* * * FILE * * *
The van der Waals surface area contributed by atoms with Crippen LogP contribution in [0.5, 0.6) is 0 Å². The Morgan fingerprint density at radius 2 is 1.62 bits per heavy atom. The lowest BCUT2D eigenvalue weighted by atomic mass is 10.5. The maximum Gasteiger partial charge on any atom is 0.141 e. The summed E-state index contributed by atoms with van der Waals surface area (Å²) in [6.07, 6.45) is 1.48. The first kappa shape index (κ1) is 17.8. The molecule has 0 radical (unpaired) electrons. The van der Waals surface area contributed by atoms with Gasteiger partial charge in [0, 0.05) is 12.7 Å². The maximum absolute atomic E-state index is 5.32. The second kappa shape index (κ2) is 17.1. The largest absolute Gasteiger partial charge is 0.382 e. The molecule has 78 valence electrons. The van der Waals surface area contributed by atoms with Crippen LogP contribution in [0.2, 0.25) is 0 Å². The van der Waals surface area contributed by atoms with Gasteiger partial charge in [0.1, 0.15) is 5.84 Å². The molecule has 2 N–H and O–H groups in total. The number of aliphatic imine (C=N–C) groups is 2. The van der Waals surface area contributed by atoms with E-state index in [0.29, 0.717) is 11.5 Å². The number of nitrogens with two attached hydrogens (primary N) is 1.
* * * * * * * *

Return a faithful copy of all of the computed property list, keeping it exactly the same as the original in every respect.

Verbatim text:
The van der Waals surface area contributed by atoms with Crippen LogP contribution in [0.5, 0.6) is 0 Å². The Morgan fingerprint density at radius 2 is 1.62 bits per heavy atom. The lowest BCUT2D eigenvalue weighted by atomic mass is 10.5. The maximum Gasteiger partial charge on any atom is 0.141 e. The summed E-state index contributed by atoms with van der Waals surface area (Å²) in [6.07, 6.45) is 1.48. The first kappa shape index (κ1) is 17.8. The molecule has 0 radical (unpaired) electrons. The van der Waals surface area contributed by atoms with Gasteiger partial charge in [0, 0.05) is 12.7 Å². The maximum absolute atomic E-state index is 5.32. The second kappa shape index (κ2) is 17.1. The largest absolute Gasteiger partial charge is 0.382 e. The molecule has 78 valence electrons. The van der Waals surface area contributed by atoms with Crippen LogP contribution in [0.2, 0.25) is 0 Å². The van der Waals surface area contributed by atoms with Gasteiger partial charge in [0.1, 0.15) is 5.84 Å². The molecule has 2 N–H and O–H groups in total. The number of aliphatic imine (C=N–C) groups is 2. The van der Waals surface area contributed by atoms with E-state index in [0.29, 0.717) is 11.5 Å². The number of nitrogens with two attached hydrogens (primary N) is 1.